Virginia Celebrates “Year of Country Music” With Multiple Milestone Anniversaries

20th Anniversary of Crooked Road Music Heritage Trail Shines Spotlight on Southwest Virginia’s Rich Musical History

This year marks the 20th anniversary of the Crooked Road Music Heritage Trail, a trail honoring the Southwest Virginia’s rich musical roots. The trail winds through 300 miles of scenic terrain, picturesque landscapes, and iconic venues showcasing the region’s rich musical heritage. The Crooked Road will be celebrating its 20th anniversary with special concerts and events throughout the year at each of the major venues.

First recognized by the General Assembly in 2004, the Crooked Road follows historic Route 58 throughout the winding hills and valleys of Southwest Virginia connecting 10 major venues that feature bluegrass and old-time music on a regular basis. Today, the Crooked Road serves 19 counties and four cities across the region.

“We celebrate the rich music history of the Commonwealth with incredible anniversaries and milestones in 2024. The music festivals, venues, and historic music sites across Virginia attract visitors from around the world,” said Governor Glenn Youngkin. “We expect Southwest Virginia, with all its anniversaries, to be a major draw for travelers this year.”

“Music is an important driver of tourism in Virginia and an important part of Virginia culture,” said Secretary of Commerce and Trade Caren Merrick. “The dollars spent by visitors exploring Virginia’s music history contribute to the overall economic impact of the Commonwealth.”

As the Commonwealth celebrates two decades of preserving and promoting the musical legacy of Southwest Virginia, multiple spots along the Crooked Road will also have their own significant milestones in 2024.

50th Anniversary of the Carter Family Fold in Hiltons, Virginia

A momentous occasion awaits in 2024 as Virginia commemorates the 50th anniversary of the historic Carter Family Fold, a musical performance and concert venue located in Hiltons, Virginia dedicated to the preservation and performance of old-time country and bluegrass music and named in honor of the original Carter Family. A.P., Sara, and Maybelle Carter are among the earliest recording artists in country music and the trio is considered the “First Family of Country Music.”

Beginning March 23, the Carter Family Fold will host weekly Saturday night concerts featuring some of the best regional country and bluegrass artists leading up to a special “Appalachia Rising” concert on April 27 and a big 50th Anniversary musical event on August 3.

10th Anniversary of the Birthplace of Country Music Museum in Bristol, Virginia

10 years ago, the Birthplace of Country Music Museum opened its doors in Bristol, Virginia to showcase the beginnings and evolution of country music and its roots in the Southwest Virginia area. This Smithsonian-affiliated facility showcases the historic 1927 Bristol Sessions, which saw the creation of some of the earliest country music recordings in America when the Carter Family and Jimmie Rodgers and several other musicians recorded for the first time before gaining prominence.

The museum will be hosting live music events throughout the year, including the multi-day Bristol Rhythm and Roots Reunion music festival, which brings together renowned artists from various genres. This year’s festival takes place September 13-15, 2024.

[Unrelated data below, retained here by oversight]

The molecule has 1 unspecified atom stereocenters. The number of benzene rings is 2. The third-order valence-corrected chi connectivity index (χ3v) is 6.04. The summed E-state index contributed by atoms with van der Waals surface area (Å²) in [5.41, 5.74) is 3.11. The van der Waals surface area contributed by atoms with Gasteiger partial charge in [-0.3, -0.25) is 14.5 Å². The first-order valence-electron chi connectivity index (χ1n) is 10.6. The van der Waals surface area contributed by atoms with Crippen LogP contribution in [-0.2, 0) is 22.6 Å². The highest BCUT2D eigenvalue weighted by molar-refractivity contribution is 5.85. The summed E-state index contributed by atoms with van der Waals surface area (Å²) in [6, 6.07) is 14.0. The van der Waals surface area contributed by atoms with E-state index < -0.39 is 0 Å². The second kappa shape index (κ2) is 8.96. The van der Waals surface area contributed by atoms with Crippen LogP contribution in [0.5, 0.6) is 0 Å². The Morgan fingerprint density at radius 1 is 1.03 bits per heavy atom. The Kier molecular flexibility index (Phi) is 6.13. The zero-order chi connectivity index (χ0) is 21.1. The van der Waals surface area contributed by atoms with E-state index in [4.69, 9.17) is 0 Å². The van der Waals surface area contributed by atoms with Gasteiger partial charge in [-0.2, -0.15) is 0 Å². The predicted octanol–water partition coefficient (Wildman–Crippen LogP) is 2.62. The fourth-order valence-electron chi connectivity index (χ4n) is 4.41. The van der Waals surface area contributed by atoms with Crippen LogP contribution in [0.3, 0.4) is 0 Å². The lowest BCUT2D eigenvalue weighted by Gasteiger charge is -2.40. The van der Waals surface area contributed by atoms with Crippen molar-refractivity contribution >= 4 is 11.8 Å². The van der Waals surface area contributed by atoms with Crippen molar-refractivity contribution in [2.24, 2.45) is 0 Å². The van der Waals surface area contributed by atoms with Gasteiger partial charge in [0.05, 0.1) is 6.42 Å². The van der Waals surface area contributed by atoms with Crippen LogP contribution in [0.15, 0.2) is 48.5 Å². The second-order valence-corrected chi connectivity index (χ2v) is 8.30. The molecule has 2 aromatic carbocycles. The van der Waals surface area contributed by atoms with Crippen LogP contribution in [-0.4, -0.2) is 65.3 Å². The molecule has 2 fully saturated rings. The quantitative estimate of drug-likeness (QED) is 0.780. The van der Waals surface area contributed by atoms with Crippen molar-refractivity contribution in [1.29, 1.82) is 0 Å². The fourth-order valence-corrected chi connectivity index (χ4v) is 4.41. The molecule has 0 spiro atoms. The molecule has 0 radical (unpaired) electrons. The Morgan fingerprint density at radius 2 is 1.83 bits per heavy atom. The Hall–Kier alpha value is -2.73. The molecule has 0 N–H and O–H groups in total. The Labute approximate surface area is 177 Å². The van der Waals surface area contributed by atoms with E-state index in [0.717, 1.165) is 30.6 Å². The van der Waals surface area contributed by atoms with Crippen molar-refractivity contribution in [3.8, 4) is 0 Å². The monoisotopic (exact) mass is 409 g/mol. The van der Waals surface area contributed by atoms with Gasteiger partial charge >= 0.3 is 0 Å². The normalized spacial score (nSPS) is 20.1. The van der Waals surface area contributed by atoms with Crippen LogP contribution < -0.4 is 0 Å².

40th Anniversary of the Floyd Country Store’s Friday Night Jamboree in Floyd, Virginia

In the heart of Floyd, Virginia, the Floyd Country Store commemorates the 40th anniversary of its Friday Night Jamboree. The weekly Jamboree invites friends and family from all around the world to the quaint general store turning it into a rowdy night of entertainment with authentic old-time and bluegrass music performances that regularly sees the crowds spilling out into the streets.

20th Anniversary of the Ralph Stanley Museum in Clintwood, Virginia

The Ralph Stanley Museum and Traditional Mountain Music Center in Clintwood, Virginia will be celebrating 20 years of honoring the life and music of the legendary Virginia musician Ralph Stanley, who is recognized as a pioneer in traditional Appalachian old-time music. Stanley donated his extensive collection of memorabilia, ranging from vintage instruments to countless musical awards, to the museum.

20th Anniversary of the “Song of the Mountains” concert series in Marion, Virginia

The award-winning “Song of the Mountains” concert series will be marking its 20th anniversary of showcasing bluegrass, old-time, and Americana music at the Lincoln Theatre in Marion, Virginia. “Song of the Mountains” is filmed live and broadcasted on public television channels nationwide. The live concerts feature four to six artists at every performance and the show has featured local, regional, and nationally known artists like Doc Watson and Dr. Ralph Stanley.

Music enthusiasts, history lovers, and the community at large are encouraged to join in commemorating these milestones during the year to discover the enduring legacy of Southwest Virginia’s musical heritage.

“The music of this region still comes out of the hills as a new generation of performers take mountain music back into the mainstream,” said Senator Todd Pillion, R-Washington County. “We are thrilled to celebrate the historic anniversaries of these many sites that provide an unquestionably authentic Virginia experience.”

“Southwest Virginia’s history is rich with musical heritage,” said Delegate Terry Kilgore, R-Scott County. “So many of these artists have influenced music and entertainment heard around the world and the numerous milestones we have this year honor the Commonwealth’s storied past.”

For more information, visit virginia.org/crookedroad.

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